Groundbreaking “Wonder Woman” shines with triumphant, empowering spirit

Justin Jones

Acclaimed comic book writer Gail Simone once said, “If you need to stop an asteroid, you call Superman. If you need to solve a mystery, you call Batman. But if you need to end a war, you call Wonder Woman.”

Director Patty Jenkins directly applies this quote to a scene in the middle of “Wonder Woman,” as the title character, played by Gal Gadot, crosses the a World War I battlefield, swatting away bullets like flies while saving the lives of the innocent.

This moment defines everything that makes the movie — the second-ever superhero film directed by a woman and the first with a budget north of $100 million. Wonder Woman is a god-like character, unfazed by the destruction around her and driven by empathy. She is the rare meeting ground of superheroics and compassion.

The movie begins with Diana as a child on the island of Themyscira, home of the mythological Amazon warriors. As she grows older, she trains to join their ranks with General Antiope (Robin Wright) and her mother, Hippolyta (Connie Nielsen). When World War I spy Steve Trevor (Chris Pine) crash-lands in this paradise, the plot kicks into motion.

Upon hearing Trevor’s tales of a war-stricken planet, Diana cannot just stand by and decides to join him in battle. She believes the Great War to be an effect of the meddling of Ares, god of war, and she sets out to put an end to his cruelty.

Though Hippolyta and Antiope warn Diana that it is not that simple, she leaves anyway, sailing with Trevor to Europe and with the belief that all men are good, and corruption only comes from Ares. This relentless optimism is refreshing after years of pitch-dark Batman films, and proves one of the movie’s most vital assets.

“Wonder Woman” hits its stride when it reaches the battlefields, and Diana finally becomes Wonder Woman. Between Jenkins’ wonderful action directing, Gadot’s physicality and Rupert Gregson-Williams’ pumping electric guitar score, these scenes are well worth the wait.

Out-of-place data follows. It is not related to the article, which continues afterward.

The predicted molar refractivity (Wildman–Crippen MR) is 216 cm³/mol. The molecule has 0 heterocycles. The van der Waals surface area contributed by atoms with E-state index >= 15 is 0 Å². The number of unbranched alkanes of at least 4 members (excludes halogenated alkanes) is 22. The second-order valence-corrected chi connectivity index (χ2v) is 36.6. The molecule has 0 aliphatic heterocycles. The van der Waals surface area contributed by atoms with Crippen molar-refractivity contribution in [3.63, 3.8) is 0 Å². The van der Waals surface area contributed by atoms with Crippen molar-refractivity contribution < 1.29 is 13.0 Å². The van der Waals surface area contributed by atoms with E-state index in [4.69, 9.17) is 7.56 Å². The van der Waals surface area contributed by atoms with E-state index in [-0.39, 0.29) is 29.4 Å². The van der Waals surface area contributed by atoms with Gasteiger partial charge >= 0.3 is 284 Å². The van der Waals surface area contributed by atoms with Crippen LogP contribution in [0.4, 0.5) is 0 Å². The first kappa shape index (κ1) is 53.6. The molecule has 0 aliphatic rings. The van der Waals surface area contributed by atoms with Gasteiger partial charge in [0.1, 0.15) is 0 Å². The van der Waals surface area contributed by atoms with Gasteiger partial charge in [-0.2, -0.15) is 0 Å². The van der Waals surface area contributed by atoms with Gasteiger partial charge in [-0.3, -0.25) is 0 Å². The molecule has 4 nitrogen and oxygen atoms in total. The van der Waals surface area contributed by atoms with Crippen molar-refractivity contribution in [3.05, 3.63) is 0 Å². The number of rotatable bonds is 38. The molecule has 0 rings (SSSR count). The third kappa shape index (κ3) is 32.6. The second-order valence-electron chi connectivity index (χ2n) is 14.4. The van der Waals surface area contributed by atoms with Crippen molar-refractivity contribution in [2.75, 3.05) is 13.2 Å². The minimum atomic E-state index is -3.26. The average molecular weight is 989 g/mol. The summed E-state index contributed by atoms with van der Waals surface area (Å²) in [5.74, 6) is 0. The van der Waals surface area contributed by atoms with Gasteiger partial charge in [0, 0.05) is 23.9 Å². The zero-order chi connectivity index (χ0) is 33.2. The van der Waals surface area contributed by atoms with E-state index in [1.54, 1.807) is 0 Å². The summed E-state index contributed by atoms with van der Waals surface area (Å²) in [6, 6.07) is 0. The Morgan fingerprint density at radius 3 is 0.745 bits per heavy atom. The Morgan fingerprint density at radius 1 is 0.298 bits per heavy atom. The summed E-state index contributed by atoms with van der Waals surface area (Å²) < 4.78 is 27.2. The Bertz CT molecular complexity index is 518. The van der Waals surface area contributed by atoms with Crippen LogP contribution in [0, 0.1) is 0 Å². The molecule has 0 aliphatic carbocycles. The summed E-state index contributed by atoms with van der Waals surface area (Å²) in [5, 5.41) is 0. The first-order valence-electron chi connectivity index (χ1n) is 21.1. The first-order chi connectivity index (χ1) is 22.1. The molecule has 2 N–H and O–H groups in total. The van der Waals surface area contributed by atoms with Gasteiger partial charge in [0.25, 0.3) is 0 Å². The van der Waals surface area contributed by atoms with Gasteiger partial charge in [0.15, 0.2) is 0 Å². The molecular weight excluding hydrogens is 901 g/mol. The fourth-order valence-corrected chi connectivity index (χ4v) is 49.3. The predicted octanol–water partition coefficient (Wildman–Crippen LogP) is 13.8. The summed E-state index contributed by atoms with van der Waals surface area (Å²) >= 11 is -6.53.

Other superhero films have a sense of the character standing up for others because it is the right thing to do, but Diana shows that she fights for others because she legitimately cares for them. This emotionally-charged motivation drives the action scenes, making a compelling, edge-of-your-seat experience out of something that would otherwise feel rote and well-trodden.

This compassion and optimism not only heightens the tension of the action, it also plays directly into the film’s thematic core. “Wonder Woman” is one of the most thematically-rich superhero films of all time, playing with ideas about man’s inherent corrupt nature and the morality of war.

Though there are unfortunately more villains in the movie than the plot has time for, the true villain is war itself. Diana fights villain after villain in battle after battle, but she is fighting to end something that may not be possible to defeat.

This, in combination with something she says in last year’s “Batman v Superman: Dawn of Justice,” lends to a sense of tragic irony to the whole film. In that movie, Diana confesses that she has little faith in man, cluing in the audience to the idea that this fierce optimist is bound to lose her way at some point.

However, Jenkins never allows the film to slip into the overwhelming sense of angst pervasive in “Batman v Superman,” showing that just maybe, all men have good inside of them.

After the lackluster previous entries in the DC Comics Entertainment Universe, it seemed all hope was lost, but just as Gadot and Jenkins harnessed the optimism inherent in Wonder Woman, the future of this universe is bright.


“Wonder Woman”

Rating: PG-13

Runtime: 141 minutes

Score: 4/5 stars